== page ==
As we emerge from the pandemic and life gets back to normal, there are pressures on multiple fronts to contend with.  The lockdown restrictions around the world have caused significant turbulence in global supply chains from shipping to energy.  Our NHS was on the front line of dealing with the pandemic, however, as that threat recedes, other work that was necessarily affected during the Covid response has returned to the fore.  In addition, months of isolation and staying at home during the pandemic has placed burdens on families and relationships and we are seeing a significant increase in people suffering from anxiety and other mental well-being problems.

As a result, many GP surgeries are struggling to cope with the increase in demand.  Most GP surgeries in the Camborne and Redruth area are reporting an increase in demand for appointments of around 30 percent and, in order to manage, they are having to triage calls so that those who definitely need a face to face appointment can receive one, while others with a query about medication or where a nurse could book tests are being dealt with differently.  Face-to-face appointments are crucial in medicine for many conditions.  For instance, a doctor can only really detect a condition like appendicitis if they are able to physically examine a patient.  That is why the government was so clear that face to face appointments needed to be reinstated as quickly as possible.  However, as doctors surgeries try to get back on an even keel given a big uplift in demand, we also need to work with them to manage this spike in demand.

Another longstanding issue relates to access to NHS dentists.  Ironically, we have a dental school in Truro and train many dentists every year but getting them stay in Cornwall is proving more difficult. Waiting lists for dental treatment are not uncommon in Cornwall. Prior to the Pandemic, 52% of adults in Devon and Cornwall recorded as not seeing an NHS dentist in the previous two years. This means that when patients do visit their dentists, it is often for more complex treatments that take longer to solve.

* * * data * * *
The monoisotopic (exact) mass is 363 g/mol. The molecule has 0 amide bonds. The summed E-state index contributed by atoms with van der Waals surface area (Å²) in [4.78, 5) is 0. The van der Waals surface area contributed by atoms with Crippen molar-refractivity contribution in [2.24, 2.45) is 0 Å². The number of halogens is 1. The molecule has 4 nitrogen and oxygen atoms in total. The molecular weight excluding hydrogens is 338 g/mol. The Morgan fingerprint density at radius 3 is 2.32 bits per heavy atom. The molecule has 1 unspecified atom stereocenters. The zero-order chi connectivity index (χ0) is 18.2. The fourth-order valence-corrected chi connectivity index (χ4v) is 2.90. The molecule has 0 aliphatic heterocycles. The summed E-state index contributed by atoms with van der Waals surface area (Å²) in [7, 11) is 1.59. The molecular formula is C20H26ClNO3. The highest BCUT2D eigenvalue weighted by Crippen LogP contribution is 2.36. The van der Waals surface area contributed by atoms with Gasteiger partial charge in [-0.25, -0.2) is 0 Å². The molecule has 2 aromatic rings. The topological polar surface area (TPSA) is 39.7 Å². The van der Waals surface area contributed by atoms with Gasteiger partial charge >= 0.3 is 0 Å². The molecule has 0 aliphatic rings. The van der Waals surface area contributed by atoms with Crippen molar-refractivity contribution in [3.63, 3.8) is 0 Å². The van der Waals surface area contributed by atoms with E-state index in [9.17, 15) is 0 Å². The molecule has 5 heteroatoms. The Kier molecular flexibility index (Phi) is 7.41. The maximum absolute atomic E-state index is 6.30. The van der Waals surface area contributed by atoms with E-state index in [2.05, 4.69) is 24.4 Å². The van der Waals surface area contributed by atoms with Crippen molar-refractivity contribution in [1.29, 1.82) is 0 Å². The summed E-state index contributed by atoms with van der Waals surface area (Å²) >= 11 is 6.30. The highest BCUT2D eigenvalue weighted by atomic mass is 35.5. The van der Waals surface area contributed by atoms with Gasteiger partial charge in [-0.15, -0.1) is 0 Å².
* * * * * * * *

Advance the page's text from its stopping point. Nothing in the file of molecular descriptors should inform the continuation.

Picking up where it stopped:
Some dentists have pointed to changes made to contracts under the last Labour government that make it less attractive to work in some areas where need is greatest and this needs to be looked at.  It is also the case that recruiting GPs to work in parts of Cornwall has also been a challenge.  In part this is because the traditional route into General Practice, where a qualified GP becomes a partner in a local practice is less attractive to many today.  Doctors often want more flexibility and less commitment to one area or to a single job.  A portfolio career where they have two or more part time jobs suits many better and we need to recognise these social changes and reconsider the way the model operates.

Thursday, 7 October 2021

Party Conference

This week saw the political conference season draw to a close with the Prime Ministers speech to the Conservative Party Conference.  It has been good to get back to holding these conferences properly again after eighteen months when we have all had to get used to virtual meetings online and webinars.